How HIV Disease Impacts Aging

It is equally important to understand the role that HIV disease plays on the process of aging. HIV infection, as well as the treatments used against it, may significantly impact some of the normal processes of aging. This has already been suggested in that several of the diseases that continue to vex people living with HIV, despite successful anti-HIV therapy, are diseases of older age. Specifically, people with HIV are at an increased risk of heart disease, diabetes and cognitive dysfunction -- all hallmarks of aging. HIV itself and HIV drugs are also tied to metabolic syndromes, which increase in frequency and severity with age.


This is far from an exhaustive discussion of the needs of people over 50 living with HIV. There are many other issues -- including prevention methods, nutrition, psychosocial support, autoimmune illnesses like arthritis, stigma and sexuality. This article is meant to open a much wider and in-depth discussion of HIV and aging. Even the bio-medical topics mentioned are only a sampling of the many unanswered questions on this topic. Only dedicated research on these areas and others will get the answers that this growing population needs.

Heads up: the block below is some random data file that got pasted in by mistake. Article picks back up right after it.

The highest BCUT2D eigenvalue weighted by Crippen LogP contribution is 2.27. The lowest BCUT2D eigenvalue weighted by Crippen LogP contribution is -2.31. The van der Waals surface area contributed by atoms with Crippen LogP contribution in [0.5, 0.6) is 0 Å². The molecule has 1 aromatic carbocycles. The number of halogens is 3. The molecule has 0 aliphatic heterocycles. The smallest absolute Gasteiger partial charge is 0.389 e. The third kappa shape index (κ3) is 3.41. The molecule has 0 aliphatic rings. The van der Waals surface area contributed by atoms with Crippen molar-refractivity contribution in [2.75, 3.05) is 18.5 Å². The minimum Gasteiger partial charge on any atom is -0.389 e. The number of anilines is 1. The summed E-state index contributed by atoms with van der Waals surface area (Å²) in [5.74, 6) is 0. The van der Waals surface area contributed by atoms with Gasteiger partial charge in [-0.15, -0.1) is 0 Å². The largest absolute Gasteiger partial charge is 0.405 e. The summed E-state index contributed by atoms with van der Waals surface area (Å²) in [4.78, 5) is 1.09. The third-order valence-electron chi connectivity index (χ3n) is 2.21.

The bulk of research to date has focused on the disease in children and younger adults. The remarkable advances in treatment have led to many people living longer, healthier lives with HIV. As more people infected in their 40s now enter their 50s and beyond, the opportunity for specific research grows along with it. Project Inform advocates for research on this area of increasing importance, so people with HIV can live productive and healthy lives well into older age.

The National Association of HIV Over Fifty (NAHOF) is an organization dedicated to education and advocacy around all issues, from prevention to care and treatment, for people over 50 living with HIV. For more information, visit or call 617-233-7107. You can also read Project Inform's article on HIV and Older Age.

Back to the Project Inform Perspective April 2007 contents page.

This article was provided by Project Inform. It is a part of the publication Project Inform Perspective. You can find this article online by typing this address into your Web browser:

General Disclaimer: is designed for educational purposes only and is not engaged in rendering medical advice or professional services. The information provided through should not be used for diagnosing or treating a health problem or a disease. It is not a substitute for professional care. If you have or suspect you may have a health problem, consult your health care provider.